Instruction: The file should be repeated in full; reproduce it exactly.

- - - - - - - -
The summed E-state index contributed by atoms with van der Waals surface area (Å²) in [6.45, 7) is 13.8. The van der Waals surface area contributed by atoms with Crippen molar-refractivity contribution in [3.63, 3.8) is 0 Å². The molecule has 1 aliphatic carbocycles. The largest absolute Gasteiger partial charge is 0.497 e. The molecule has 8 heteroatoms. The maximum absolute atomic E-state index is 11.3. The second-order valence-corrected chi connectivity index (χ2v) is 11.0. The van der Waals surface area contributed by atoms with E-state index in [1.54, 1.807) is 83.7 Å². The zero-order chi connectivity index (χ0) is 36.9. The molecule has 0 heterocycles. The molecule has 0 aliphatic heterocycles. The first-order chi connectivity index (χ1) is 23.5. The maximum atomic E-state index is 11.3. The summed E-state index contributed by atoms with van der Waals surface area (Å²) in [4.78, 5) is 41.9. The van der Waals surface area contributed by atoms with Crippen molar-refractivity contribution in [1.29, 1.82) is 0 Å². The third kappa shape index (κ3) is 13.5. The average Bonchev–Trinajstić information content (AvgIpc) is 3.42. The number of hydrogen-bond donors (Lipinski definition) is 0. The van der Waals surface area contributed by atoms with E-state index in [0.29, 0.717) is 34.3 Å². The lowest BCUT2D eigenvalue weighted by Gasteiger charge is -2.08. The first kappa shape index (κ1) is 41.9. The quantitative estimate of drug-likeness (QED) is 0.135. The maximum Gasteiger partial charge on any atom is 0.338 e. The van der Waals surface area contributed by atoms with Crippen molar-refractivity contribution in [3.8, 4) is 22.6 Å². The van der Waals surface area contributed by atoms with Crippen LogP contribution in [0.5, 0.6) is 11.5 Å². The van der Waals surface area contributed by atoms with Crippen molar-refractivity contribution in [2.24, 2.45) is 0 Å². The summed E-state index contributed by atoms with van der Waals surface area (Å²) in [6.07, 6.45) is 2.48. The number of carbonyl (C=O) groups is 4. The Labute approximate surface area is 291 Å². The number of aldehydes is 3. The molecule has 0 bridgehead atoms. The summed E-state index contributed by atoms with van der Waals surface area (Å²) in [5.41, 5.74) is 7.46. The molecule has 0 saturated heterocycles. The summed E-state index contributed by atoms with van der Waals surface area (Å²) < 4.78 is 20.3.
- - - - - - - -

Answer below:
The summed E-state index contributed by atoms with van der Waals surface area (Å²) in [6.45, 7) is 13.8. The van der Waals surface area contributed by atoms with Crippen molar-refractivity contribution in [3.63, 3.8) is 0 Å². The molecule has 1 aliphatic carbocycles. The largest absolute Gasteiger partial charge is 0.497 e. The molecule has 8 heteroatoms. The maximum absolute atomic E-state index is 11.3. The second-order valence-corrected chi connectivity index (χ2v) is 11.0. The van der Waals surface area contributed by atoms with E-state index in [1.54, 1.807) is 83.7 Å². The zero-order chi connectivity index (χ0) is 36.9. The molecule has 0 heterocycles. The molecule has 0 aliphatic heterocycles. The first-order chi connectivity index (χ1) is 23.5. The maximum atomic E-state index is 11.3. The summed E-state index contributed by atoms with van der Waals surface area (Å²) in [4.78, 5) is 41.9. The van der Waals surface area contributed by atoms with Crippen molar-refractivity contribution in [1.29, 1.82) is 0 Å². The third kappa shape index (κ3) is 13.5. The average Bonchev–Trinajstić information content (AvgIpc) is 3.42. The number of hydrogen-bond donors (Lipinski definition) is 0. The van der Waals surface area contributed by atoms with E-state index in [0.29, 0.717) is 34.3 Å². The lowest BCUT2D eigenvalue weighted by Gasteiger charge is -2.08. The first kappa shape index (κ1) is 41.9. The quantitative estimate of drug-likeness (QED) is 0.135. The maximum Gasteiger partial charge on any atom is 0.338 e. The van der Waals surface area contributed by atoms with Crippen molar-refractivity contribution in [3.8, 4) is 22.6 Å². The van der Waals surface area contributed by atoms with Crippen LogP contribution in [0.5, 0.6) is 11.5 Å². The van der Waals surface area contributed by atoms with Crippen molar-refractivity contribution in [2.24, 2.45) is 0 Å². The summed E-state index contributed by atoms with van der Waals surface area (Å²) in [6.07, 6.45) is 2.48. The number of carbonyl (C=O) groups is 4. The Labute approximate surface area is 291 Å². The number of aldehydes is 3. The molecule has 0 bridgehead atoms. The summed E-state index contributed by atoms with van der Waals surface area (Å²) in [5.41, 5.74) is 7.46. The molecule has 0 saturated heterocycles. The summed E-state index contributed by atoms with van der Waals surface area (Å²) < 4.78 is 20.3.